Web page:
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Part 1 Getting to know each other (ДЛЯ СТУДЕНТО...doc
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3 Did you discover anything that surprised you? Make the list of safe and unsafe subjects for small talk. Use the information from the text and add some ideas of your own. Reason your choice.

Safe subjects

Unsafe subjects









Suggesting ideas what friendship is and verifying them

1 It’s good to have friends everywhere. Share your opinion with the others on your understanding of friendship.

  • Do you think that friendship is understood in the same way in different countries of the world?

  • Is it connected with life style and values accepted in the countries?

2 The text below introduces you into the concept of friendship in the usa. Read the text and write out all the peculiarities you will manage to find. Text 3. Friends in the usa

In many countries, most friends date from schooldays, and it is hard to make new ones thereafter. For Americans it is the exception rather than the rule to remain in one place, and the school friends are usually left behind. New friends rise up to fill new stages of life. Even when the locale remains the same, new friends step in to match life changes: college friends, work friends, club friends, neighbors, new-hobby friends, sports friends, friends-with-same-age-children.

Frequently, each friend fills a particular niche. There’s the friend with whom I discuss certain problems, the one with whom I play tennis, the one with whom I work. When anything changes – my problems go away, I quit tennis, I get a new job – I may stop seeing those particular friends. If I am lucky, I will have a few lifelong friends, but these could be scattered about the world.

I will be very hesitant to ask friends for favors – one of my attractions as a friend is that I am not demanding. If I were, my prospective friends would be likely to back off. Neediness scares people. Rather than having to refuse a request, we prefer to have friends we can trust to make their requests rare and reasonable.

We do not wish to be indebted to anybody else. We like reciprocal arrangements because they keep the scales balanced. This week I drive my friend to the airport; next week she drives me.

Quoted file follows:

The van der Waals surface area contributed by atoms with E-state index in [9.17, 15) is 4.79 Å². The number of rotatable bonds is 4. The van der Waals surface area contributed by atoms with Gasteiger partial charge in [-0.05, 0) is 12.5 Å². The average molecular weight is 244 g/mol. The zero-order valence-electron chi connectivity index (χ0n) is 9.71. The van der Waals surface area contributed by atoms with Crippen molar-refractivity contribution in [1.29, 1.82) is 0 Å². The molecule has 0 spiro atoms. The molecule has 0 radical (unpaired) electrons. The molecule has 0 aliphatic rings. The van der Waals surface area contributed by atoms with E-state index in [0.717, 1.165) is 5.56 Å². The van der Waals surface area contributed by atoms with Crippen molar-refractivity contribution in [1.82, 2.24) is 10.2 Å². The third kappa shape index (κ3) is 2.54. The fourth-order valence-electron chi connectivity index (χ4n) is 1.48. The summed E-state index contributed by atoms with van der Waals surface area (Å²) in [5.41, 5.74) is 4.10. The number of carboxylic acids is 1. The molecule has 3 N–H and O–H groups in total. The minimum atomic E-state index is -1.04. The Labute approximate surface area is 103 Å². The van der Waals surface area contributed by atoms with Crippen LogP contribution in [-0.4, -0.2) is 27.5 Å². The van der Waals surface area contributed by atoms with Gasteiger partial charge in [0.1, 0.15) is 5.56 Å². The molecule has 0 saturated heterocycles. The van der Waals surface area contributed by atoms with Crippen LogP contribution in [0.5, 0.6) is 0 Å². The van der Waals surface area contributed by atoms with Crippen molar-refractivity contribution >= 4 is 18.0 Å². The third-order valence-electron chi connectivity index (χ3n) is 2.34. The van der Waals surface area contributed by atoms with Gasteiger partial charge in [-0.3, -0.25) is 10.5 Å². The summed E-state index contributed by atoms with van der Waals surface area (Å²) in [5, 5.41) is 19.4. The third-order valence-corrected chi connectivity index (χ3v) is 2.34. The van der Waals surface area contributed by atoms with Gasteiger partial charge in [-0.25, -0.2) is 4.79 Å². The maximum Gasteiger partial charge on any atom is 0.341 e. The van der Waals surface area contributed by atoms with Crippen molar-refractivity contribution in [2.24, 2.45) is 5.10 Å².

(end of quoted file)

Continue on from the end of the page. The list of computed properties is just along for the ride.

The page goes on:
Eventually in a friendship one can begin to take small services for granted – the loan of a dress, a phone call to find out vital information – but no one expects a real sacrifice. No matter how desperately my friend might need a babysitter, she would never ask me to miss a day’s work to take care of her child. I have sometimes been very confused when foreign friends did remarkable things for me – drove me great distances or took the subway to the airport to meet me. Such things are not in our vocabulary, and I find it difficult to respond.

For the average American, the feeling of being indebted is practically a physical pain. When a neighbor had to store some things in my freezer (which was no trouble for me), she could not rest until she had made me a special dinner. I rescued another neighbor’s runaway dog, and she bought me a cake. In point of fact, most of us are human and like to be helpful and would not mind receiving only thanks for a good deed.

Americans prefer not to borrow things from neighbors. We would rather buy our own, even if it means spending a lot for something we use once a year.

Attitudes are different in small towns where people know each other well. In rural areas most people do not have the money to buy tools they will use once a year, and a great deal of socializing goes on in the name of borrowing and returning things. In the cities, affluence has afforded independence, but it is significant that Americans would rather put their money into independence than into other luxuries.

In the special category of lifelong friends, the favor scorecard is not so carefully kept. But here the potential for favor-giving must be more or less equal. This is one reason it is difficult to have good friends across economic gaps. If you fly me to your villa in Spain, how can I possibly repay you?

If we are having a party, I am not going to arrive in the morning to help out. Otherwise, I would be infringing on the party-givers’ privacy. They are not obligated to have anyone outside the family in their house until the first guest arrives, and they don’t want me looking inside their cupboards and listening to them bicker about how many bottles of wine to buy.

Furthermore, if I insist on helping, I would seem to be suggesting that they are unable to manage alone. Even when I have a very close friend in need, I will go to lengths to appear not to be inconveniencing myself by helping. Part of my kindness to my friend is to act as if I think she can manage perfectly well without me.

Perhaps she is sick. I will make a casserole dish for her and take it to her house, which is some distance away. I may tell her that the dish was something left over after feeding my family and that I happened to be in her area anyhow. She may suspect the truth but will appreciate my consideration of her feelings.

I really do not want to say you will find no helpful friends in America. Many people in America do not live by the “rules” outlined here, and the country is full of good souls who exist to be of use to others.

(Culture Shock! USA. A Guide to Customs and Etiquette. Esther Wanning)

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